The housing crash that mandated that banks be extremely strict on paperwork requirements also allowed you to get a low mortgage interest rate.

The friends and family who bought homes ten or twenty years ago experienced a simpler mortgage application process, but also paid a higher interest rate (the average 30-year fixed rate mortgage was 8.12% in the 1990s and 6.29% in the 2000s).

If you went to the bank and offered to pay 7% instead of around 4%, they would probably bend over backward to make the process much easier.

Bottom Line

Instead of concentrating on the additional paperwork required, let’s be thankful that we are able to buy a home at historically low rates.


Posted on October 4, 2019 at 12:14 am
Wayne Martin | Posted in Uncategorized |

What You Need to Know About Private Mortgage Insurance (PMI)

What You Need to Know About Private Mortgage Insurance (PMI) | MyKCM

Whether it is your first time or your fifth, it is always important to know all the facts when it comes to buying a home. With the large number of mortgage programs available that allow buyers to purchase homes with down payments below 20%, you can never have too much information about Private Mortgage Insurance (PMI).

What is PMI?

Freddie Mac defines PMI as:

“An insurance policy that protects the lender if you are unable to pay your mortgage. It’s a monthly fee, rolled into your mortgage payment, that is required for all conforming, conventional loans that have down payments less than 20%.

Once you’ve built equity of 20% in your home, you can cancel your PMI and remove that expense from your mortgage payment.”

As the borrower, you pay the monthly premiums for the insurance policy, and the lender is the beneficiary. Freddie Mac goes on to explain that:

“The cost of PMI varies based on your loan-to-value ratio – the amount you owe on your mortgage compared to its value – and credit score, but you can expect to pay between $30 and $70 per month for every $100,000 borrowed.”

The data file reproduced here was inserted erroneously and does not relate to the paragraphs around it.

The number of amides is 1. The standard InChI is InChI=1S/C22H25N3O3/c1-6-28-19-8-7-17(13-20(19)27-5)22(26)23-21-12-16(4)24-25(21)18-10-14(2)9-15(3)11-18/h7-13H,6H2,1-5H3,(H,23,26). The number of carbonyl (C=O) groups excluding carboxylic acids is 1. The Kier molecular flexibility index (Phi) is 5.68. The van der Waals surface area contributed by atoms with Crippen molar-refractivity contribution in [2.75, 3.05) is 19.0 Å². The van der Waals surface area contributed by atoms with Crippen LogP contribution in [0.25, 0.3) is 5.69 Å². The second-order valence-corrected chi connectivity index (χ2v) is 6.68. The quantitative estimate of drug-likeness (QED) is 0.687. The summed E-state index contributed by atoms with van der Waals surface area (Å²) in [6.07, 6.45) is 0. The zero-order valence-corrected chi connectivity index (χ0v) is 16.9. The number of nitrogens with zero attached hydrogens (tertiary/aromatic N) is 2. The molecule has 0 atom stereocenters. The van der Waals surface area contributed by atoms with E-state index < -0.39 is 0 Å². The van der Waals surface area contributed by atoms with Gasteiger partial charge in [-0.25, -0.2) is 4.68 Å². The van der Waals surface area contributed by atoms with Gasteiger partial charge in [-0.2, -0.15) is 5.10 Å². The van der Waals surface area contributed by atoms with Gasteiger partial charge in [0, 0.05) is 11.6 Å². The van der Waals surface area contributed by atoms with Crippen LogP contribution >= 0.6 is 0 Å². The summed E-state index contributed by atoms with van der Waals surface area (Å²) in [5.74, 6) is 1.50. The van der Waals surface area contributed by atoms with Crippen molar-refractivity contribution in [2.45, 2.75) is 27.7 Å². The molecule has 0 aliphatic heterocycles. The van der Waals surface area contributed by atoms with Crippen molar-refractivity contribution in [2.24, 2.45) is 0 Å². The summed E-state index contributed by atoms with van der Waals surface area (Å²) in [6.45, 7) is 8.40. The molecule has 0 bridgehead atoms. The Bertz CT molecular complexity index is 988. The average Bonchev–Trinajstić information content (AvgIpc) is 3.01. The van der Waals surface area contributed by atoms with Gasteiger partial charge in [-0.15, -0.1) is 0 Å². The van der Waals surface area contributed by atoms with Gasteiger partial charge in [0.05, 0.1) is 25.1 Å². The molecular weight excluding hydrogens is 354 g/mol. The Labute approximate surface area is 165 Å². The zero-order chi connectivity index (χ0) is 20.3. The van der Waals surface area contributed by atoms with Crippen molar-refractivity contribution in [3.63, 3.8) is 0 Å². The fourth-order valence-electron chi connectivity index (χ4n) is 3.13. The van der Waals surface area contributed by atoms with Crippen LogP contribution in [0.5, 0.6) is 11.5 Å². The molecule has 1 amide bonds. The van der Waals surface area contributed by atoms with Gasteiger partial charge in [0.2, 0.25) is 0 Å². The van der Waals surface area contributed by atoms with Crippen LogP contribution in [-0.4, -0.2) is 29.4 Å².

According to the National Association of Realtors, the average down payment for all buyers last year was 13%. For first-time buyers, that number dropped to 7%, while repeat buyers put down 16% (no doubt aided by the sale of their homes). This just goes to show that for a large number of buyers last year, PMI did not stop them from buying their dream homes.

Here’s an example of the cost of a mortgage on a $200,000 home with a 5% down payment & PMI, compared to a 20% down payment without PMI:What You Need to Know About Private Mortgage Insurance (PMI) | MyKCMThe larger the down payment you can make, the lower your monthly housing cost will be, but Freddie Mac urges you to remember:

“It’s no doubt an added cost, but it’s enabling you to buy now and begin building equity versus waiting 5 to 10 years to build enough savings for a 20% down payment.”

Bottom Line

If you have questions about whether you should buy now or wait until you’ve saved a larger down payment, let’s get together to discuss our market’s conditions and help you make the best decision for you and your family.


Posted on September 30, 2019 at 12:14 am
Wayne Martin | Posted in Uncategorized |